Going back to last year, the transportation department was looking to build a new weigh station on U.S. 1, near Royal Palm Parkway, and adjacent to Austin Outdoors and VerdeGo. The weigh station was to carve out a space in the median of the highway. It was ostensibly designed to catch truckers trying to evade the weigh station on I-95. But it left truckers many alternatives for evasion, particularly through the streets of Palm Coast. Bunnell and Palm Coast staked their opposition. The county and the school board joined in. Austin Outdoors and VerdeGo lawyered up. Last October, the transportation department announced it was scrapping its plans for the $11 million weigh station. Another local success.
Finally, the seawall. The transportation department has plans for extending the seawall in Flagler Beach, to protect A1A, from South 13th Street past South 14th Street. Flagler Beach residents and the city commission are opposed. The seawall, in many opponents’ view, is an invitation to the eradication of the beach itself, as the waterline would eventually make its way up to the wall, as it often does where seawalls are built. In this case, Flagler Beach built opposition methodically, with the city commission asking other local governments to lend their voice in opposition. The county signed on. The city was to hold a town hall meeting with DOT officials in May to deploy its opposition, face to face.
It won’t need to. This week, DOT announced it was pulling back from its seawall plans. It’s not the end of the seawall. It’s the end of this particular round. In that sense, it’s also a repeat of 2005, when the very same thing happened: DOT had plans to build three miles’ worth of seawalls in two spots along the Flagler shore. Opposition built like a summer hurricane and pushed DOT back.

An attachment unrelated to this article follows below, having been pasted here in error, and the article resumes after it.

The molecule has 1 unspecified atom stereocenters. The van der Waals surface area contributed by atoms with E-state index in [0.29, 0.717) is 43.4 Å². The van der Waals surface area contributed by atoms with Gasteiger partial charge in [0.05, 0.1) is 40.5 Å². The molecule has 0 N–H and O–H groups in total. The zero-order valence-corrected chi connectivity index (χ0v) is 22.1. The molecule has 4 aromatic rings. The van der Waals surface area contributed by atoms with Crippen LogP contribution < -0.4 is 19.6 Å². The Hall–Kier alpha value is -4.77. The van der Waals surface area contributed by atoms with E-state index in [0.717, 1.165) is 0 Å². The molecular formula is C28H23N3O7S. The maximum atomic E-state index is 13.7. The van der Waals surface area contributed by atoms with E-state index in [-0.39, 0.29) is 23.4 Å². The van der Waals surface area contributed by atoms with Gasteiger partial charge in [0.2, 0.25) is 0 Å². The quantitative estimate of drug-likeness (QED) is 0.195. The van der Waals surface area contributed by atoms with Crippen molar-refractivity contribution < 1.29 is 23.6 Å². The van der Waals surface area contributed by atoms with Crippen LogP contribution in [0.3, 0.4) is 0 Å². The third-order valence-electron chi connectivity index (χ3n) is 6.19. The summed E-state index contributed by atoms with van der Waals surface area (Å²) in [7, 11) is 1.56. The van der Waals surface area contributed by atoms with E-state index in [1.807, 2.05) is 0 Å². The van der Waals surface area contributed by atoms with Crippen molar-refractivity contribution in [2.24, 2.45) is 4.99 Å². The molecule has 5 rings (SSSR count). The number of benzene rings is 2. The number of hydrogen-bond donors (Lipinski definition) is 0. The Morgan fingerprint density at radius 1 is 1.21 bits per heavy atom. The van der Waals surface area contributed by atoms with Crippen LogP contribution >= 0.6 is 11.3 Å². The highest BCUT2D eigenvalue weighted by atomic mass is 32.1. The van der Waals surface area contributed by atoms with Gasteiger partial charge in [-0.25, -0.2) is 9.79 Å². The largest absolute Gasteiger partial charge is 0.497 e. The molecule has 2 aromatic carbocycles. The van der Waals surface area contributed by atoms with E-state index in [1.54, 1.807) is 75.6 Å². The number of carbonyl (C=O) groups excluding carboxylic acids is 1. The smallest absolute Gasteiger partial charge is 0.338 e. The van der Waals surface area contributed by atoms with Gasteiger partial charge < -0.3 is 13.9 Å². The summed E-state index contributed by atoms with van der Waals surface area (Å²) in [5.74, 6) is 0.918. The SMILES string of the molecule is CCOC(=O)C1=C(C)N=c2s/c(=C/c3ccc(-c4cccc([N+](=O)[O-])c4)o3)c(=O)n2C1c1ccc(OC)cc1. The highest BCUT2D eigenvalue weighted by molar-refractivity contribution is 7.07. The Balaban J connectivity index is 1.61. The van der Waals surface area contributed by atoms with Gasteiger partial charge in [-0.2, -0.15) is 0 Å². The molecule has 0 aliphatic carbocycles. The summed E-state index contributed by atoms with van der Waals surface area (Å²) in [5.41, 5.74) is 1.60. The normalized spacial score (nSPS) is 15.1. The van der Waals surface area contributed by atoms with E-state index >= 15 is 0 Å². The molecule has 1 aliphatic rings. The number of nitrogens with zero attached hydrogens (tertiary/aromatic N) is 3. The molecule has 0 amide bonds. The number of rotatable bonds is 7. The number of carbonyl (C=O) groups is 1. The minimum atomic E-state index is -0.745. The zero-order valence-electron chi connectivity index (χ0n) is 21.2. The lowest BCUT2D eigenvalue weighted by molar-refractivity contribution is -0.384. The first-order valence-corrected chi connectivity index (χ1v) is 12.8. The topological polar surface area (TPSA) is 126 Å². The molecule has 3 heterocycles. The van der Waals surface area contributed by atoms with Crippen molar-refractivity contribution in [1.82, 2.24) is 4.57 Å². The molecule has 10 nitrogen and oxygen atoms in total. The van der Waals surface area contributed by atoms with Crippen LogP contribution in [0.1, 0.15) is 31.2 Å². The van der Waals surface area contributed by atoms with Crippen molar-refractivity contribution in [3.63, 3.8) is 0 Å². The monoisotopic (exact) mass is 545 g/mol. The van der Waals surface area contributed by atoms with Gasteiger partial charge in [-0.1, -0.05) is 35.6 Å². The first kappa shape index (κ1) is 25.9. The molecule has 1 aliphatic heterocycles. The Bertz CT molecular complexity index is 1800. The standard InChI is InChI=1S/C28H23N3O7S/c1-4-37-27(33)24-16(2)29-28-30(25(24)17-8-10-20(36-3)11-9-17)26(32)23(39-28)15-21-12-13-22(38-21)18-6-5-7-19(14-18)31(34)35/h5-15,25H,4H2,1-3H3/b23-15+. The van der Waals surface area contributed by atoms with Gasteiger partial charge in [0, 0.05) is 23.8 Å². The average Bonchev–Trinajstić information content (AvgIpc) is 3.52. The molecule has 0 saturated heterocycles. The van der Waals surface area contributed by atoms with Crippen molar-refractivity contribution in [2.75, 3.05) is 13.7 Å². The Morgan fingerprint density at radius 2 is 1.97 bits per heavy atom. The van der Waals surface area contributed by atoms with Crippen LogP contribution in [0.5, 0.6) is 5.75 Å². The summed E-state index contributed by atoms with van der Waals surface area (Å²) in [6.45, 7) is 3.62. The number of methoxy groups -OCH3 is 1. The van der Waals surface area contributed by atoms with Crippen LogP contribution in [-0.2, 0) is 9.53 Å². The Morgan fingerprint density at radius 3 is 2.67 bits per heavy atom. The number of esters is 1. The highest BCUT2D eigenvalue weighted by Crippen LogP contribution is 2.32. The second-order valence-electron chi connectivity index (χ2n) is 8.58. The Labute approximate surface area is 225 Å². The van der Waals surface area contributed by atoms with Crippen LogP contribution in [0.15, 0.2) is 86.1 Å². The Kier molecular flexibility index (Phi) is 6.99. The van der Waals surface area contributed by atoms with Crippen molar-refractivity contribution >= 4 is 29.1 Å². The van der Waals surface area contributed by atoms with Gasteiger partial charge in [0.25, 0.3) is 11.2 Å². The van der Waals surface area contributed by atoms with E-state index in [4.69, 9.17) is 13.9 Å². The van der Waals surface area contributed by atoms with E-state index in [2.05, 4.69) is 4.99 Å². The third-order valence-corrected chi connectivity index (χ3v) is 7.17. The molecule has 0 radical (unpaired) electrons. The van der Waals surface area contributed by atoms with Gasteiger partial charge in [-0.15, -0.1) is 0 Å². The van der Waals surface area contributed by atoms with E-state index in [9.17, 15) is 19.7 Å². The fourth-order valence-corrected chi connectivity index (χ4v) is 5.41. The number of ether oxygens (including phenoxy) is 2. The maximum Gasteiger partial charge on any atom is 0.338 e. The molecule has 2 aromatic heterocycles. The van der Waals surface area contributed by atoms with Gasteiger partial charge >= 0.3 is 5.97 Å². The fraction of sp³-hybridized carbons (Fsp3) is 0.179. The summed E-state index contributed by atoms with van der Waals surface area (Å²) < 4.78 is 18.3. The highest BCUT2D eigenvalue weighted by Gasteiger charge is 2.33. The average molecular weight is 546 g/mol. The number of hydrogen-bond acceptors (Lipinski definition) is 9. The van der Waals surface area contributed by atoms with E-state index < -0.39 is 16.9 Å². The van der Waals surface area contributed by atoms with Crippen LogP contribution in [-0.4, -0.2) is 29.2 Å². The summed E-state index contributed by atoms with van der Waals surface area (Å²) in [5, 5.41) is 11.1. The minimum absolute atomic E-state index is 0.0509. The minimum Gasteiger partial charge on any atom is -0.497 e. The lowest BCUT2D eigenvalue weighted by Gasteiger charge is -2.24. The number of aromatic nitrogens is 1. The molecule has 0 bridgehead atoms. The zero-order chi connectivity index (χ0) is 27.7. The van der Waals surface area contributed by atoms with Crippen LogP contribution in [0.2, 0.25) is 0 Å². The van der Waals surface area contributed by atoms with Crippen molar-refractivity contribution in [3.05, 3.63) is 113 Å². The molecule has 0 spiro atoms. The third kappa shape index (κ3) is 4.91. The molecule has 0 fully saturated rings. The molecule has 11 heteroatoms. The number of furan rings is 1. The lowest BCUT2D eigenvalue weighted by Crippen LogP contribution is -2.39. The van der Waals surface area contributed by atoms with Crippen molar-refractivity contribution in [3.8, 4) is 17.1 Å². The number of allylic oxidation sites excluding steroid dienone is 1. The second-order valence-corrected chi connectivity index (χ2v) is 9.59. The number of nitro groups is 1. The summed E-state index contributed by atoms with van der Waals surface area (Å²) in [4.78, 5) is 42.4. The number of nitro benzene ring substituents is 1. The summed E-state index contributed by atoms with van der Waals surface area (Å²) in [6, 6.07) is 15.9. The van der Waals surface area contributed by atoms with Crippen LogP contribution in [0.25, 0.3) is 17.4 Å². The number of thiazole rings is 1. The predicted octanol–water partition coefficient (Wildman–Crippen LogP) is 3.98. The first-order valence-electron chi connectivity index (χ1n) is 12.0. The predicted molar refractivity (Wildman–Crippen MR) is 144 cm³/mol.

“If the FDOT does push back on this,” Flagler Beach City Manager Bruce Campbell said this week, referring to the planned town hall meeting, “we would have at least accomplished the first reason why we were going to have this to begin with, and that was to cement that opposition.”
There won’t be a town hall meeting.
But questions remain.
“How do we know there is an ongoing effort to look for alternatives?” Flagler Beach City Commissioner Marshall Shupe asked. “Hypothetically let’s say they’re going to put it off for two years, and two years from now we start the process to try to find an alternative or at least give them one?”
Phyllis Carmel, a Flagler Beach resident, posed another pertinent question: “What happens if the road caves in? Have we even thought about the possibility? This is something we need to think about.”
“What will happen probably, Phyllis,” Commission Chairman John Feind told her, “is the same thing that happened when the hurricane did it. They’ll just do it on an emergency basis and nobody will get a say on anything.”
That’s what residents want to prevent.